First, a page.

Leaders in the ACEs, trauma, and resilience movement from across the country gathered in Philadelphia to explore and advance the power of cross-sector networks.
Mary Mueller likes to call herself an “opportunistic infection.”
What that means is that Mueller, project coordinator for trauma-informed systems in the Michigan Department of Health and Human Services (MDHHS), is determined to share the science of ACEs and resilience wherever she goes.
After Mueller attended the state’s first ACE master trainer two day session hosted by the Michigan ACE Initiative, she wanted to bring the foundational science shared by ACE Interface back home—to her MDHHS colleagues as well as to others in Michigan’s Departments of Education and Corrections.
She learned from ACE Interface co-founder Laura Porter of a training called Guiding NEAR, an acronym standing for neuroscience, epigenetics, ACEs and resilience. In February 2018, Porter and a colleague presented that two-day training to about 60 staff members in those three state departments.
A month later, there was a follow-up day, and that fall, a one-hour ACEs-and-trauma overview with those departments’ key leaders. “We had people who were high-up in our administrations come together to talk about some of the things that could happen from the state government’s point of view,” says Mueller.
Meanwhile, the original group of trainees, now winnowed down to about 30, continued to meet quarterly, developing a mission and vision, setting up work groups and engaging in strategic planning. They called themselves the NEAR Collaborative—a cross-systems group that aims to raise awareness about ACEs, promote effective solutions and align systems, programs and policies to support resilience.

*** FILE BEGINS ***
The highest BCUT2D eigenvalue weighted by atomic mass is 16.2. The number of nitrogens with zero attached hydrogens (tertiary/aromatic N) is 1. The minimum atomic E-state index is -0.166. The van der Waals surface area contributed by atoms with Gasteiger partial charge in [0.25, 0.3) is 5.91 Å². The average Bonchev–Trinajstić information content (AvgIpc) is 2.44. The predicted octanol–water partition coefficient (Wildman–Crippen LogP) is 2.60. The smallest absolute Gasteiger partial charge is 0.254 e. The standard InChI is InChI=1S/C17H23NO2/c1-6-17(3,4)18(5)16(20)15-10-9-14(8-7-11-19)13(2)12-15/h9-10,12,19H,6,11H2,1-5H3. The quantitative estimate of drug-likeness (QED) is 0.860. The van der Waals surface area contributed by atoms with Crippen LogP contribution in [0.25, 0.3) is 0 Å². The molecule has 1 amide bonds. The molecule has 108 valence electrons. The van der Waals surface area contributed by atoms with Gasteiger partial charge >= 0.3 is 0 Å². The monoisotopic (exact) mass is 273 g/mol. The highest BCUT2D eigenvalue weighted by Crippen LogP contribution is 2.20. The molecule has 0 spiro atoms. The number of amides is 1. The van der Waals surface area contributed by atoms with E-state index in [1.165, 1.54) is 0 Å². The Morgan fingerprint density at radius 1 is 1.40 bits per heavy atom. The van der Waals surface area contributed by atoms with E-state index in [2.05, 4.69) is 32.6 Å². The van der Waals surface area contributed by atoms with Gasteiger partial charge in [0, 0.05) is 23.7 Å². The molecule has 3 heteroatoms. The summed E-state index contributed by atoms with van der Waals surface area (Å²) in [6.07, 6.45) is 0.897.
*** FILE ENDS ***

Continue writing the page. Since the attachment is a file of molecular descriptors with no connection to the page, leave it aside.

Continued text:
Mueller and Jodi Spicer, Adverse Childhood Experiences Consultant in Michigan’s MDHHS and the lead organizer for the NEAR Collaborative, see the group working—sometimes harmoniously, sometimes in counterpoint—with the Michigan ACE Initiative, which has focused on community-level ACE awareness by training more than 135 master trainers across various sectors.
The NEAR Collaborative, on the other hand, is comprised almost entirely of government employees (the managing director of the Michigan ACE Initiative is one of a few exceptions) wrestling with how to integrate ACEs science into hiring, contracts, training, policy and programs across their departments.
“Once you create that shared knowledge and common understanding, people want to know: Now what do I do?” says Spicer, who herself is a Michigan ACE Initiative master trainer. “I think the effort of NEAR is to move further along that trauma-informed road map.”
“We’re mostly program people, so we’re a bottom-up approach,” says Mueller, who also sits on the steering committee of the Michigan ACE Initiative. “I’d like us to focus our energies on how we can integrate knowledge about trauma and trauma-informed care into the work that’s already happening.”